Unprofessional Behavior by Surgeons Linked to Surgical Complications in Their Patients

MedicalResearch.com Interview with:

William Cooper, M.D., M.P.H. Cornelius Vanderbilt Professor Pediatrics and Health Policy Associate Dean for Faculty Affairs Director, Center for Patient and Professional Advocacy Vanderbilt University Medical Center

Dr. Cooper

William Cooper, M.D., M.P.H.
Cornelius Vanderbilt Professor
Pediatrics and Health Policy
Associate Dean for Faculty Affairs
Director, Center for Patient and Professional Advocacy
Vanderbilt University Medical Center

MedicalResearch.com: What is the background for this study?  

Response: For surgical teams, high reliability and optimal performance are dependent on effective communication, mutual respect, and continuous situational awareness. Surgeons who model unprofessional behaviors may contribute to undermining a culture of safety, threaten teamwork, and thereby increase risk for medical errors and surgical complications.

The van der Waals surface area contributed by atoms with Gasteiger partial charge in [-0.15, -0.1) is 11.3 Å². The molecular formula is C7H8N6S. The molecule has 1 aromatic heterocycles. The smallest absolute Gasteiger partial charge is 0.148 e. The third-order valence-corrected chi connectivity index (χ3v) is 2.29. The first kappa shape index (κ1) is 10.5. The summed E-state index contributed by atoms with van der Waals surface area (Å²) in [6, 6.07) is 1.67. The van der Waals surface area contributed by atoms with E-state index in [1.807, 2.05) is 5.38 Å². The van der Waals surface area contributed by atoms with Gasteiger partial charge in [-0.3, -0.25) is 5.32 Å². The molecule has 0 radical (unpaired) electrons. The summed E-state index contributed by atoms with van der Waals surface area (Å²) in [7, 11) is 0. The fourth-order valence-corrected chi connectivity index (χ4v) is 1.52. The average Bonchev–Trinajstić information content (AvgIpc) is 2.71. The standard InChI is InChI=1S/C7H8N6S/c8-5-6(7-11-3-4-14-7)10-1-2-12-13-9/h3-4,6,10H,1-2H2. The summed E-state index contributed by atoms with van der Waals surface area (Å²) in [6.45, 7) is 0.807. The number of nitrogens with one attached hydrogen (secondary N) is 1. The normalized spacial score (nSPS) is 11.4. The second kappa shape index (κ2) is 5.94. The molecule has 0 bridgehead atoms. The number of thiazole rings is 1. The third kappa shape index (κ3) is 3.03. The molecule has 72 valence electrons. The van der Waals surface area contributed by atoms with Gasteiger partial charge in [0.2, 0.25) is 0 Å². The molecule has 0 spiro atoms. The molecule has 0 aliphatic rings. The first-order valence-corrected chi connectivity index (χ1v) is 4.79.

Continue reading

For Your Surgeon, Do You Want Younger Hands or More Experience?

MedicalResearch.com Interview with:
“Untitled” by Marcin Wichary is licensed under CC BY 2.0
Yusuke Tsugawa, MD, MPH, PhD
Assistant professor
Division of General Internal Medicine and Health Services Research
David Geffen School of Medicine at UCL
Los Angeles, CA 

MedicalResearch.com: What is the background for this study? What are the main findings?

Response: We studied whether patients’ mortality rate differ based on age and sex of surgeons who performed surgical procedures. Using a nationally representative data of Medicare beneficiaries aged 65-99 years who underwent one of 20 major non-elective surgeries, we found that patients treated by older surgeons have lower mortality than those cared for by younger surgeons, whereas there was no difference in patient mortality between male and female surgeons. When we studied age and sex together, we found that female surgeons at their 50s had the lowest patient mortality across all groups.

Continue reading